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The Africa Confidential Blog

  • 9th May 2024

Should African states buy into Europe's data protection rules?

Patrick Smith

The European Union's offer of data access deals at the summit of African Data Protection Authorities in Nairobi on 7 May should prick the interest of more than just pointy-heads. Brussels wants Kenya, whose 2019 data protection law was modelled on the EU's, to be the first of a group of African states to obtain regulatory equivalence, paving the way for an African Single Digital Market, one of the long-term goals of the African Continental Free Trade Area.

Obtaining equivalence – known in EU jargon as an 'adequacy' agreement – would require African states to align their data protection laws with the EU's General Data Protection Regulation – a landmark law, in force since 2018, which sharply increased individual control over storage and use of data.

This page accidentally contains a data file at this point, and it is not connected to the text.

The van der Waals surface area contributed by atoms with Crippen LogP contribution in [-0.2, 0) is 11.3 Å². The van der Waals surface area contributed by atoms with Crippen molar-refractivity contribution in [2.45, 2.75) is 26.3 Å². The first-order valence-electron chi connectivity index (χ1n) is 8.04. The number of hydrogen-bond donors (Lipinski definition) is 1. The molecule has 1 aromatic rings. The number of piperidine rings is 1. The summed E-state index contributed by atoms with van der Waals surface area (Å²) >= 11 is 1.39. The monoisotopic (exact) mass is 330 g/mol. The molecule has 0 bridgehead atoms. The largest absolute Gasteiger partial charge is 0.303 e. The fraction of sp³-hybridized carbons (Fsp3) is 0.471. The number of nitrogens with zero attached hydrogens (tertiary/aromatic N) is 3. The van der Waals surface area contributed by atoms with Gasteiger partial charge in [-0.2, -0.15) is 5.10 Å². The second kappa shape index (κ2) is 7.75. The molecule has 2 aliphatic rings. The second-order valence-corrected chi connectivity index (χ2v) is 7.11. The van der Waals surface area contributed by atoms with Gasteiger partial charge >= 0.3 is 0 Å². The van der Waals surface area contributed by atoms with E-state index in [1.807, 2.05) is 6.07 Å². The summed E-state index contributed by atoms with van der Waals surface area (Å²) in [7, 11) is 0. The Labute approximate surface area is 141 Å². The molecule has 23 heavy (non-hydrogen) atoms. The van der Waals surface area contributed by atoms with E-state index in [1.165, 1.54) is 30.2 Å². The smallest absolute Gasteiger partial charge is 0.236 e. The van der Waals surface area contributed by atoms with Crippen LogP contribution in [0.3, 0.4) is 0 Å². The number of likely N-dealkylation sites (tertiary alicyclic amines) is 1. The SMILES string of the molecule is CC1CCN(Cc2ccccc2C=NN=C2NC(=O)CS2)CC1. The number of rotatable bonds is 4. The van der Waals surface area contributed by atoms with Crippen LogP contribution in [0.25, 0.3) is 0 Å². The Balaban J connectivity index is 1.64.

There are commercial incentives to embrace the offer. Adequacy status would open access to the EU's €800 billion data economy, business process outsourcing and digital services exports to African states. Organisations in Africa that offer goods and services in the EU or work with an EU business where personal data is shared are already bound by the GDPR.

Most African states are signed up to the African Union Convention on Cyber Security and Personal Data Protection. But this has no legal status. Of 55 African states, 36 have data protection laws, of which Nigeria and Somalia have the newest. Many are over a decade old and three are considering drafts.